This post is by Jesse Galef, who works for the American Humanist Association
For me, one of the worst things about dying will be that I won’t get to know what happens next. I’ll miss so many interesting discoveries and ideas! News stories like this one reported in the NYTimes today are so exciting: Chemist Shows How RNA Can Be The Starting Point for Life
[An English chemist] has solved a problem that for 20 years has thwarted researchers trying to understand the origin of life — how the building blocks of RNA, called nucleotides, could have spontaneously assembled themselves in the conditions of the primitive earth. The discovery, if correct, should set researchers on the right track to solving many other mysteries about the origin of life. It will also mean that for the first time a plausible explanation exists for how an information-carrying biological molecule could have emerged through natural processes from chemicals on the primitive earth.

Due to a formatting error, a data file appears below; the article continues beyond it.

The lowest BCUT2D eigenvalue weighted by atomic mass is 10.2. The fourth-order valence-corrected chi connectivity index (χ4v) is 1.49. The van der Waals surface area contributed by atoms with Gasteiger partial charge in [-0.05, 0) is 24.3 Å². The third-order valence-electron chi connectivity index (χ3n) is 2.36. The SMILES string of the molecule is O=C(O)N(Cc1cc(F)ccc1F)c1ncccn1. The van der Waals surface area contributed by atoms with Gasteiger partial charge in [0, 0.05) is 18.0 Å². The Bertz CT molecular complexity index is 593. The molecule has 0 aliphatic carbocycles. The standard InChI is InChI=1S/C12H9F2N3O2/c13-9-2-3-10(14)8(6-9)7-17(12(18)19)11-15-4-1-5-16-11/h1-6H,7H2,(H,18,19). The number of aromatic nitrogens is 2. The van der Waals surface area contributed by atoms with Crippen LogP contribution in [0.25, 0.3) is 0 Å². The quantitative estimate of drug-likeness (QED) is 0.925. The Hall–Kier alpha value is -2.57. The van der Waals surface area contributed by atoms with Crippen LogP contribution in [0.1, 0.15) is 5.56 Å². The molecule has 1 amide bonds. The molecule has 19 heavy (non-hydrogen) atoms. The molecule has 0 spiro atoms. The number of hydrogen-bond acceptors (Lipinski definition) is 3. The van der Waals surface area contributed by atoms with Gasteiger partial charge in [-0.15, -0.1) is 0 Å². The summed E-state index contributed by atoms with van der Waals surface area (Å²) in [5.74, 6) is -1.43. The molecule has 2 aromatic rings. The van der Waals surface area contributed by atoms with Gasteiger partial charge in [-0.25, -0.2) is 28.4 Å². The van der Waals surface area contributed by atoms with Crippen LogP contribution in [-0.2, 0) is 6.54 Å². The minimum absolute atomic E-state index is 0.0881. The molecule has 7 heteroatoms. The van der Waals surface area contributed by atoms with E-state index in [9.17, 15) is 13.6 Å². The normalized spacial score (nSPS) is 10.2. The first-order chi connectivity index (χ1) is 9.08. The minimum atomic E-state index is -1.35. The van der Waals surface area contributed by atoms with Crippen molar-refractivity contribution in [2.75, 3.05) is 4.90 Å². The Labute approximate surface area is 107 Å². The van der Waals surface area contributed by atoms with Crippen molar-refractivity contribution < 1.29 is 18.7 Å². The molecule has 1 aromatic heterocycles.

I confess that I don’t know much about the origin of life. But then, unlike others (*cough* Biblical Literalists *cough*), I never claim to.
We now have a plausible way two of the four nucleotides found in RNA could have formed. So not everything is solved, but Dr. Sutherland and his colleagues may have cracked one of the toughest parts.
The spontaneous appearance of such nucleotides on the primitive earth “would have been a near miracle,” two leading researchers, Gerald Joyce and Leslie Orgel, wrote in 1999. Others were so despairing that they believed some other molecule must have preceded RNA and started looking for a pre-RNA world.
The miracle seems now to have been explained. In the article in Nature, Dr. Sutherland and his colleagues Matthew W. Powner and Béatrice Gerland report that they have taken the same starting chemicals used by others but have caused them to react in a different order and in different combinations than in previous experiments. they discovered their recipe, which is far from intuitive, after 10 years of working through every possible combination of starting chemicals.
It could be the caffeine I just had, but I find myself feeling proud of humanity and our progress in understanding the world.